There’s a French heirloom variety Squash Jaune Et Verte especially for those of you who are not convinced about the benefits of growing squash. 

Picked young, the flesh is sweet and buttery and the skin cooks to lime green.
This is a compact variety producing scallop shaped fruit over a long period. Takes 7 weeks from seed to harvest.
New Gippsland Seeds-Golden Ruffles Hybrid is a Yellow Button Squash- High quality button squash capable of tremendous yields. Fruit gold, often with a green end spot. Tasty and popular.
Greenish-white skin, with lots of round flat fruit on a bushy plant. Best when picked young. 46-60 days.
Scalloped patty pan squash, pale green, harvest 7.5cm—10cm, fine texture, medium sized bush, very productive over a long period, popular traditional variety for home gardens. 47-56 days.
Why are they good for you?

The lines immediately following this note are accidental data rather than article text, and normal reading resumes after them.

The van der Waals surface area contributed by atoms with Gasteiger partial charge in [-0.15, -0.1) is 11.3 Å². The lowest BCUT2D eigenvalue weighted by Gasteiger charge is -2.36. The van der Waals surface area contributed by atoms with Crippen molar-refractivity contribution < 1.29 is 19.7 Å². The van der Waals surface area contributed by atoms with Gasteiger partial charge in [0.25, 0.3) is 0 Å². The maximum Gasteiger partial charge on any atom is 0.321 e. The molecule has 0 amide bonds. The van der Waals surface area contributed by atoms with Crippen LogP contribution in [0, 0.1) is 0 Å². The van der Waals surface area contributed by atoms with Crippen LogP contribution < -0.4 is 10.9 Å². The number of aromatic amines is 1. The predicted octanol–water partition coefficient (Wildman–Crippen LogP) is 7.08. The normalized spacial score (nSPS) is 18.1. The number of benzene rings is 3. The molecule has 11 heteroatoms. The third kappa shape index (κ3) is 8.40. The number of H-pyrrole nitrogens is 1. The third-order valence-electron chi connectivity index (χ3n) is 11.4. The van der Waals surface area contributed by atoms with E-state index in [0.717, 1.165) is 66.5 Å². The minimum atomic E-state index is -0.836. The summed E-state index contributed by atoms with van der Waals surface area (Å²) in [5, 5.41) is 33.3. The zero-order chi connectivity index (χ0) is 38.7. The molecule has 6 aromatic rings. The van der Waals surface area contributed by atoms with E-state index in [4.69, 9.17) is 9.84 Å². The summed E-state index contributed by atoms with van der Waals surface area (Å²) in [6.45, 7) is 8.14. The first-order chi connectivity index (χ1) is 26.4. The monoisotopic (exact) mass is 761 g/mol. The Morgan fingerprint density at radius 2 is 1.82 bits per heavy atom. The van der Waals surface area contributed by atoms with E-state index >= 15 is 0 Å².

Summer squash is very low in calories and high in fibre.
Button squash is rich in beta-carotene an excellent source of vitamin C, folic acid and calcium.
Amazing fact:One cup of summer squash has nearly as much potassium as a banana!

Did I say they were low in calories?
100g of squash has just between 85 and 105kJ.



with landscape designer Louise McDaid
Trees part 4-Large Trees

Large trees are very long lived-quite often up to hundreds and even thousands of years.
Did you know that in china, tourists flock to see a 2,000 year old Osmanthus?
And in England, the old trees in some gardens like Stourhead, are called Champion trees because of their age, being around 600 years old.
photo M Cannon
Large trees really need a lot of space to give them room for their root spread as well as canopy – a park like area, rural or country, or very large town block – these are the sorts of trees you usually see in estate gardens, botanic gardens, town parks and gardens
If you have a spacious garden, then trees of this size are needed to fill it, to make it look ‘not empty’ – and you might need quite a few – but like I said, not too close to the home. Their spreading canopies are great for shade, and their size balances built forms.